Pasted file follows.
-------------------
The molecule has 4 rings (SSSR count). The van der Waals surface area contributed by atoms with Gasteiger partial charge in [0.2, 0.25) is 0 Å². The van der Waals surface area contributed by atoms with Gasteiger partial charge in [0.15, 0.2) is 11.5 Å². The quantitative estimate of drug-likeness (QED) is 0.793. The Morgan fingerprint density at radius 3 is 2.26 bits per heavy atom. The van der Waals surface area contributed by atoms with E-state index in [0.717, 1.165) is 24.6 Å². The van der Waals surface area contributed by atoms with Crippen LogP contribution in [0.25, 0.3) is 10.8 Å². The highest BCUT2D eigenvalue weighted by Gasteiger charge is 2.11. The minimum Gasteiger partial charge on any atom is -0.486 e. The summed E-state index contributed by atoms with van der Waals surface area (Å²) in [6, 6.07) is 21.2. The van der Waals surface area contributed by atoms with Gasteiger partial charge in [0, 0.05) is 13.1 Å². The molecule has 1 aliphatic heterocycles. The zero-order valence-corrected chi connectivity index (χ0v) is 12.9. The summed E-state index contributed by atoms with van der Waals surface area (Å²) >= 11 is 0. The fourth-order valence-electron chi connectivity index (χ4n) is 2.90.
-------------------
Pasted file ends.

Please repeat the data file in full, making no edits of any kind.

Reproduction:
The molecule has 4 rings (SSSR count). The van der Waals surface area contributed by atoms with Gasteiger partial charge in [0.2, 0.25) is 0 Å². The van der Waals surface area contributed by atoms with Gasteiger partial charge in [0.15, 0.2) is 11.5 Å². The quantitative estimate of drug-likeness (QED) is 0.793. The Morgan fingerprint density at radius 3 is 2.26 bits per heavy atom. The van der Waals surface area contributed by atoms with E-state index in [0.717, 1.165) is 24.6 Å². The van der Waals surface area contributed by atoms with Crippen LogP contribution in [0.25, 0.3) is 10.8 Å². The highest BCUT2D eigenvalue weighted by Gasteiger charge is 2.11. The minimum Gasteiger partial charge on any atom is -0.486 e. The summed E-state index contributed by atoms with van der Waals surface area (Å²) in [6, 6.07) is 21.2. The van der Waals surface area contributed by atoms with Gasteiger partial charge in [0, 0.05) is 13.1 Å². The molecule has 1 aliphatic heterocycles. The zero-order valence-corrected chi connectivity index (χ0v) is 12.9. The summed E-state index contributed by atoms with van der Waals surface area (Å²) >= 11 is 0. The fourth-order valence-electron chi connectivity index (χ4n) is 2.90.